Drop a Line
Beavers Bend is an angler’s dream destination, plain and simple. Whether you prefer to wade out into the river with a fly-rod looking for trout, or sit in the troller with a rod and reel pulling out bass, catfish and more, the fishing in southeastern Oklahoma never disappoints.
For the fly fishing enthusiast, the Mountain Fork River flowing down from the Ouachita Mountains is a tailwater fishery featuring 14 miles of trout habitat, stocked year-round, where rainbow and brown trout can be fished in abundance. A nearly four-mile stretch of the river is designated as a “trophy section” where boats and barbed hooks are not allowed. Curious how big a trout you might find on the end of your line? A brown trout of more than 17 pounds was pulled out of the Mountain Fork in 2008, nearly doubling the previous Oklahoma record.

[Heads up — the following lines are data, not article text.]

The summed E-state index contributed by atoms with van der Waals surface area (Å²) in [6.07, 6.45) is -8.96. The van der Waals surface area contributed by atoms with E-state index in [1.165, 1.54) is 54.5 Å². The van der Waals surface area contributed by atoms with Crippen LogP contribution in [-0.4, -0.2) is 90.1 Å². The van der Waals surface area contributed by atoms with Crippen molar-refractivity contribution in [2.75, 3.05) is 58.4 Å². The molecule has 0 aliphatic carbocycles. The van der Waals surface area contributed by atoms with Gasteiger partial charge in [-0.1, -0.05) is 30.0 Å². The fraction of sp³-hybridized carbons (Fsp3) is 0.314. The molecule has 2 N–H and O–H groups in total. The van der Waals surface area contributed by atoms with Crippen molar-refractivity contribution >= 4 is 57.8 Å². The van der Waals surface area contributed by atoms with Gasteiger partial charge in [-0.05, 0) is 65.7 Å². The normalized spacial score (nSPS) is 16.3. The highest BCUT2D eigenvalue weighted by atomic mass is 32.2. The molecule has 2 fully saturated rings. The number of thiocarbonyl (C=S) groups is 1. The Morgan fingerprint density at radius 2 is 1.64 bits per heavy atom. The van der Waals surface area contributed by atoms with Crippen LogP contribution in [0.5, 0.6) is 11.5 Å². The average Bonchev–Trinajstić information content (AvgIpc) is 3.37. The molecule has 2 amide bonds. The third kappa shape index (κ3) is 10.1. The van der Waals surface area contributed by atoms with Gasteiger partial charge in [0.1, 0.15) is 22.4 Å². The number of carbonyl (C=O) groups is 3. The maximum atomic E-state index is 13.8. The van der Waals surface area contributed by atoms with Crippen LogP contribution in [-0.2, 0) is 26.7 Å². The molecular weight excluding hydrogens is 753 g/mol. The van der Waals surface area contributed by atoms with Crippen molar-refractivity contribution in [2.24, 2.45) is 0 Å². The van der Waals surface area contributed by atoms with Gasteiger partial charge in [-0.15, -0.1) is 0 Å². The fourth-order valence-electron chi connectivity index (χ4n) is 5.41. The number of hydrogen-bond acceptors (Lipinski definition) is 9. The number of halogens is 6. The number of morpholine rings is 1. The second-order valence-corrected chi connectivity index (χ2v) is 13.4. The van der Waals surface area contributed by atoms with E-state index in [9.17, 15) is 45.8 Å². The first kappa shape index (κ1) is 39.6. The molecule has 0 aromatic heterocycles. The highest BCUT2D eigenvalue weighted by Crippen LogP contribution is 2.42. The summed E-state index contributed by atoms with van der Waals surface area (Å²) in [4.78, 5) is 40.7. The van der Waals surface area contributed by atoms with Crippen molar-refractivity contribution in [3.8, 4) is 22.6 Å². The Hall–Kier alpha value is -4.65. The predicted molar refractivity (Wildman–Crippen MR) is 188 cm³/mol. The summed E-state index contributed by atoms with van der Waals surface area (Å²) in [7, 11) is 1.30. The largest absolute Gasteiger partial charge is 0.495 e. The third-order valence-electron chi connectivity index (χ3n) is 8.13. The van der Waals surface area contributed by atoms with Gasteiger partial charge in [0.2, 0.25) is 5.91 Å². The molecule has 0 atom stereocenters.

You can also fish the Upper Mountain Fork and Eagle Fork Rivers for Neosho-strain smallmouth bass, as well as Kentucky spotted bass, largemouth bass, sunfish, and a seasonal run of walleye and sand bass.
Broken Bow Lake features 180 miles of shoreline and boasts some of the clearest water you’ll ever see, thanks to its rock-lined floor. The lake is known for its black bass fishing (largemouth, smallmouth, and spotted bass are all present), and other popular species include walleye, crappie, catfish, and various sunfish.
Pine Creek Lake also has a high ratio of shoreline length to water area and is conducive to good fish production. Principal fish species include crappie, white bass, largemouth bass, channel catfish, flathead catfish, and various sunfish.
The more remote Glover River, Oklahoma’s only free-flowing river, has protected areas for wade fishing, and anglers are known to catch perch, smallmouth and largemouth bass and other species. Fishing is best on the upper section of the river, above the rapids and faster moving waters. The Glover is also home to the Neosho-strain of smallmouth bass as well as the Kentucky spotted bass.
The Red Slough wetland area has species such as bass, sunfish and crappie in its streams, ponds and reservoirs.
For the latest information on Broken Bow Lake levels, visit the U.S. Army Corps of Engineers’ website.